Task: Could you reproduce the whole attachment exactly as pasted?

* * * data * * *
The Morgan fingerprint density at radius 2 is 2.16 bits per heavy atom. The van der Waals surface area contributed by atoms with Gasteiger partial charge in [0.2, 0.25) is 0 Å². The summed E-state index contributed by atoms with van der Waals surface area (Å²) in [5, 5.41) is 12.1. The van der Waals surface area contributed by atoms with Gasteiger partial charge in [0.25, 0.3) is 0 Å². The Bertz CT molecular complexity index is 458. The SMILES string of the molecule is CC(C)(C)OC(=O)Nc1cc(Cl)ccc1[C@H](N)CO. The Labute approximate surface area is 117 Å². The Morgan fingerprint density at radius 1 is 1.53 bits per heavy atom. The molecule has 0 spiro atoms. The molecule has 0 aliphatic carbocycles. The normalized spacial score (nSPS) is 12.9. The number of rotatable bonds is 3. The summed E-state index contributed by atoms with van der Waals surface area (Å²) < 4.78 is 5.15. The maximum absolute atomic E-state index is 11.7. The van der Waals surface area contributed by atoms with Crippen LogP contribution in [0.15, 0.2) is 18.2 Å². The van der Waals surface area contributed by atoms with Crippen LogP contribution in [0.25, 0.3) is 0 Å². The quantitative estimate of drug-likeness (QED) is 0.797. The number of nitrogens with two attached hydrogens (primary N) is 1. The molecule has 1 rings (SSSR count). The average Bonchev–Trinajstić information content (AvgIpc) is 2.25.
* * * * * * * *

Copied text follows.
The Morgan fingerprint density at radius 2 is 2.16 bits per heavy atom. The van der Waals surface area contributed by atoms with Gasteiger partial charge in [0.2, 0.25) is 0 Å². The summed E-state index contributed by atoms with van der Waals surface area (Å²) in [5, 5.41) is 12.1. The van der Waals surface area contributed by atoms with Gasteiger partial charge in [0.25, 0.3) is 0 Å². The Bertz CT molecular complexity index is 458. The SMILES string of the molecule is CC(C)(C)OC(=O)Nc1cc(Cl)ccc1[C@H](N)CO. The Labute approximate surface area is 117 Å². The Morgan fingerprint density at radius 1 is 1.53 bits per heavy atom. The molecule has 0 spiro atoms. The molecule has 0 aliphatic carbocycles. The normalized spacial score (nSPS) is 12.9. The number of rotatable bonds is 3. The summed E-state index contributed by atoms with van der Waals surface area (Å²) < 4.78 is 5.15. The maximum absolute atomic E-state index is 11.7. The van der Waals surface area contributed by atoms with Crippen LogP contribution in [0.15, 0.2) is 18.2 Å². The van der Waals surface area contributed by atoms with Crippen LogP contribution in [0.25, 0.3) is 0 Å². The quantitative estimate of drug-likeness (QED) is 0.797. The number of nitrogens with two attached hydrogens (primary N) is 1. The molecule has 1 rings (SSSR count). The average Bonchev–Trinajstić information content (AvgIpc) is 2.25.